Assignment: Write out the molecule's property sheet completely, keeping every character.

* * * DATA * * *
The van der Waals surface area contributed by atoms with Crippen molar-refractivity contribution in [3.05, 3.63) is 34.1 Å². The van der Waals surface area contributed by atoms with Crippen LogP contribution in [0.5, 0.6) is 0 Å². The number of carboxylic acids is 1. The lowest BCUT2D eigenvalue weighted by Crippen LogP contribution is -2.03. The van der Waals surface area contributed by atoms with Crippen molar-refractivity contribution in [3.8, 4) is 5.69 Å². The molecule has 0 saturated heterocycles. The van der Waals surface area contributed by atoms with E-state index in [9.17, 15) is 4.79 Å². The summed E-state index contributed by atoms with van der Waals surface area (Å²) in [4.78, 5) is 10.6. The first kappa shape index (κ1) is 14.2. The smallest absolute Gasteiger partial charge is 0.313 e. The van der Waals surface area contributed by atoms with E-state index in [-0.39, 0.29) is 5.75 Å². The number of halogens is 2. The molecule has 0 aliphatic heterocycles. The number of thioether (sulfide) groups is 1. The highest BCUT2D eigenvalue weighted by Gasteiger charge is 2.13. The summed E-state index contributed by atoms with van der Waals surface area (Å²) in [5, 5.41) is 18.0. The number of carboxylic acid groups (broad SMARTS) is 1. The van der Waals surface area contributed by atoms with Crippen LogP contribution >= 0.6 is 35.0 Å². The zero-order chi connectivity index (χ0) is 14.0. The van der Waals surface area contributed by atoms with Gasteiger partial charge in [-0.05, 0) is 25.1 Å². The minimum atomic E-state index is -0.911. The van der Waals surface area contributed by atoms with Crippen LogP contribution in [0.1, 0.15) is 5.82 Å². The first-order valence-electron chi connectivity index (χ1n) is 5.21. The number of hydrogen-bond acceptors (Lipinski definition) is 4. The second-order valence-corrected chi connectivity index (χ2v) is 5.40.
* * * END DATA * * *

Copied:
The van der Waals surface area contributed by atoms with Crippen molar-refractivity contribution in [3.05, 3.63) is 34.1 Å². The van der Waals surface area contributed by atoms with Crippen LogP contribution in [0.5, 0.6) is 0 Å². The number of carboxylic acids is 1. The lowest BCUT2D eigenvalue weighted by Crippen LogP contribution is -2.03. The van der Waals surface area contributed by atoms with Crippen molar-refractivity contribution in [3.8, 4) is 5.69 Å². The molecule has 0 saturated heterocycles. The van der Waals surface area contributed by atoms with E-state index in [9.17, 15) is 4.79 Å². The summed E-state index contributed by atoms with van der Waals surface area (Å²) in [4.78, 5) is 10.6. The first kappa shape index (κ1) is 14.2. The smallest absolute Gasteiger partial charge is 0.313 e. The van der Waals surface area contributed by atoms with E-state index in [-0.39, 0.29) is 5.75 Å². The number of halogens is 2. The molecule has 0 aliphatic heterocycles. The number of thioether (sulfide) groups is 1. The highest BCUT2D eigenvalue weighted by Gasteiger charge is 2.13. The summed E-state index contributed by atoms with van der Waals surface area (Å²) in [5, 5.41) is 18.0. The number of carboxylic acid groups (broad SMARTS) is 1. The van der Waals surface area contributed by atoms with Crippen LogP contribution >= 0.6 is 35.0 Å². The zero-order chi connectivity index (χ0) is 14.0. The van der Waals surface area contributed by atoms with Gasteiger partial charge in [-0.05, 0) is 25.1 Å². The minimum atomic E-state index is -0.911. The van der Waals surface area contributed by atoms with Crippen LogP contribution in [0.1, 0.15) is 5.82 Å². The first-order valence-electron chi connectivity index (χ1n) is 5.21. The number of hydrogen-bond acceptors (Lipinski definition) is 4. The second-order valence-corrected chi connectivity index (χ2v) is 5.40.